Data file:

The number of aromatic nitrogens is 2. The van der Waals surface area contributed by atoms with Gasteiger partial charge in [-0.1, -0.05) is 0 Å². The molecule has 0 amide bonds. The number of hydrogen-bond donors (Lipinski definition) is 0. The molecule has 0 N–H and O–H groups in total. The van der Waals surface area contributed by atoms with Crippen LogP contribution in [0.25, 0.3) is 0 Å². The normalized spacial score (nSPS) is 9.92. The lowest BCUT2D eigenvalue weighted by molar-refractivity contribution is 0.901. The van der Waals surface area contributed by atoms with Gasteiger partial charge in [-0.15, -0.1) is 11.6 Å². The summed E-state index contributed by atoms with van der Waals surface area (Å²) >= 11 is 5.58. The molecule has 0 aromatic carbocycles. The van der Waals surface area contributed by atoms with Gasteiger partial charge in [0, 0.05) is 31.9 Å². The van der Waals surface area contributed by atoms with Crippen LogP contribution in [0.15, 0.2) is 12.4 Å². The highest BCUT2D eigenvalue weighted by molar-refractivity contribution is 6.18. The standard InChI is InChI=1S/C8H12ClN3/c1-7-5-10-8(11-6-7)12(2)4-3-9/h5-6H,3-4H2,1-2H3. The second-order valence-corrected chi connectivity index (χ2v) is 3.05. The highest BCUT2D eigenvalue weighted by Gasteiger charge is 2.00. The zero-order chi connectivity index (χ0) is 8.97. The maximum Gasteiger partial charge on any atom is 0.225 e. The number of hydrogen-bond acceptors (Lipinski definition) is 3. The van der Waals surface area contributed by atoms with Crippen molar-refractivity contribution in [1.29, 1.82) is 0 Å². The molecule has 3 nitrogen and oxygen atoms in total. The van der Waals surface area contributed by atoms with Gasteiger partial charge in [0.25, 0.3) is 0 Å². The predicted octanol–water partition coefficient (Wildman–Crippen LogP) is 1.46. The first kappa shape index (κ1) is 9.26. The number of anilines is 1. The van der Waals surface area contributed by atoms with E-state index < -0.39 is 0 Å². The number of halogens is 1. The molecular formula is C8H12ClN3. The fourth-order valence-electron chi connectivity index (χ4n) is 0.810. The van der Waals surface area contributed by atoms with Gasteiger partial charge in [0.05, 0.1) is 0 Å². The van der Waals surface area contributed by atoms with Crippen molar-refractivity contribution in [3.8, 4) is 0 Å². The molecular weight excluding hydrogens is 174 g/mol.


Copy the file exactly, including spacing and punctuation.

The number of aromatic nitrogens is 2. The van der Waals surface area contributed by atoms with Gasteiger partial charge in [-0.1, -0.05) is 0 Å². The molecule has 0 amide bonds. The number of hydrogen-bond donors (Lipinski definition) is 0. The molecule has 0 N–H and O–H groups in total. The van der Waals surface area contributed by atoms with Crippen LogP contribution in [0.25, 0.3) is 0 Å². The normalized spacial score (nSPS) is 9.92. The lowest BCUT2D eigenvalue weighted by molar-refractivity contribution is 0.901. The van der Waals surface area contributed by atoms with Gasteiger partial charge in [-0.15, -0.1) is 11.6 Å². The summed E-state index contributed by atoms with van der Waals surface area (Å²) >= 11 is 5.58. The molecule has 0 aromatic carbocycles. The van der Waals surface area contributed by atoms with Gasteiger partial charge in [0, 0.05) is 31.9 Å². The van der Waals surface area contributed by atoms with Crippen LogP contribution in [0.15, 0.2) is 12.4 Å². The highest BCUT2D eigenvalue weighted by molar-refractivity contribution is 6.18. The standard InChI is InChI=1S/C8H12ClN3/c1-7-5-10-8(11-6-7)12(2)4-3-9/h5-6H,3-4H2,1-2H3. The second-order valence-corrected chi connectivity index (χ2v) is 3.05. The highest BCUT2D eigenvalue weighted by Gasteiger charge is 2.00. The zero-order chi connectivity index (χ0) is 8.97. The maximum Gasteiger partial charge on any atom is 0.225 e. The number of hydrogen-bond acceptors (Lipinski definition) is 3. The van der Waals surface area contributed by atoms with Crippen molar-refractivity contribution in [1.29, 1.82) is 0 Å². The molecule has 3 nitrogen and oxygen atoms in total. The van der Waals surface area contributed by atoms with Gasteiger partial charge in [0.25, 0.3) is 0 Å². The predicted octanol–water partition coefficient (Wildman–Crippen LogP) is 1.46. The first kappa shape index (κ1) is 9.26. The number of anilines is 1. The van der Waals surface area contributed by atoms with E-state index < -0.39 is 0 Å². The number of halogens is 1. The molecular formula is C8H12ClN3. The fourth-order valence-electron chi connectivity index (χ4n) is 0.810. The van der Waals surface area contributed by atoms with Gasteiger partial charge in [0.05, 0.1) is 0 Å². The van der Waals surface area contributed by atoms with Crippen molar-refractivity contribution in [3.8, 4) is 0 Å². The molecular weight excluding hydrogens is 174 g/mol.